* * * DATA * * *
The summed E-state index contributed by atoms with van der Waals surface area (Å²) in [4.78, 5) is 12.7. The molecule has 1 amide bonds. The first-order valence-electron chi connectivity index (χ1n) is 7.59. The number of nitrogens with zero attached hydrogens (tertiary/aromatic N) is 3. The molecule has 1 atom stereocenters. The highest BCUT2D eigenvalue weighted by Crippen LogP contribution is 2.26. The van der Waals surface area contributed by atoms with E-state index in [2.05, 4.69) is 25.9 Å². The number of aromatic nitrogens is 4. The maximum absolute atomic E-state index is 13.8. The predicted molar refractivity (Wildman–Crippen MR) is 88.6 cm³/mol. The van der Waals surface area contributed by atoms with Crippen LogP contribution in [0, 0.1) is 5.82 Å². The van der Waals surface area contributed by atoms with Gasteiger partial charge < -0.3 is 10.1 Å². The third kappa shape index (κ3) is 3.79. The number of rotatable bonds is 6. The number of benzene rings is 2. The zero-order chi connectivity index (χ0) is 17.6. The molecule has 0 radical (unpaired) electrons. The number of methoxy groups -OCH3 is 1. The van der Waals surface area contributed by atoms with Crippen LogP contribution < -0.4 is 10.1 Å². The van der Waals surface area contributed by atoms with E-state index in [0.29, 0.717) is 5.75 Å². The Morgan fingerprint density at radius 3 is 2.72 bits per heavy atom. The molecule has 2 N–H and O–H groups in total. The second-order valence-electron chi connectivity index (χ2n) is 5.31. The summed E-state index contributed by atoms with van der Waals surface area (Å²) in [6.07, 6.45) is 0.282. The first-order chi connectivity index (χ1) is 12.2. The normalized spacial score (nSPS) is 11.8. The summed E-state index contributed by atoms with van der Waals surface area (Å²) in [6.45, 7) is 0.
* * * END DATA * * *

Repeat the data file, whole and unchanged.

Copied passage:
The summed E-state index contributed by atoms with van der Waals surface area (Å²) in [4.78, 5) is 12.7. The molecule has 1 amide bonds. The first-order valence-electron chi connectivity index (χ1n) is 7.59. The number of nitrogens with zero attached hydrogens (tertiary/aromatic N) is 3. The molecule has 1 atom stereocenters. The highest BCUT2D eigenvalue weighted by Crippen LogP contribution is 2.26. The van der Waals surface area contributed by atoms with E-state index in [2.05, 4.69) is 25.9 Å². The number of aromatic nitrogens is 4. The maximum absolute atomic E-state index is 13.8. The predicted molar refractivity (Wildman–Crippen MR) is 88.6 cm³/mol. The van der Waals surface area contributed by atoms with Crippen LogP contribution in [0, 0.1) is 5.82 Å². The van der Waals surface area contributed by atoms with Gasteiger partial charge < -0.3 is 10.1 Å². The third kappa shape index (κ3) is 3.79. The number of rotatable bonds is 6. The number of benzene rings is 2. The zero-order chi connectivity index (χ0) is 17.6. The molecule has 0 radical (unpaired) electrons. The number of methoxy groups -OCH3 is 1. The van der Waals surface area contributed by atoms with Crippen LogP contribution < -0.4 is 10.1 Å². The van der Waals surface area contributed by atoms with E-state index in [0.29, 0.717) is 5.75 Å². The Morgan fingerprint density at radius 3 is 2.72 bits per heavy atom. The molecule has 2 N–H and O–H groups in total. The second-order valence-electron chi connectivity index (χ2n) is 5.31. The summed E-state index contributed by atoms with van der Waals surface area (Å²) in [6.07, 6.45) is 0.282. The first-order chi connectivity index (χ1) is 12.2. The normalized spacial score (nSPS) is 11.8. The summed E-state index contributed by atoms with van der Waals surface area (Å²) in [6.45, 7) is 0.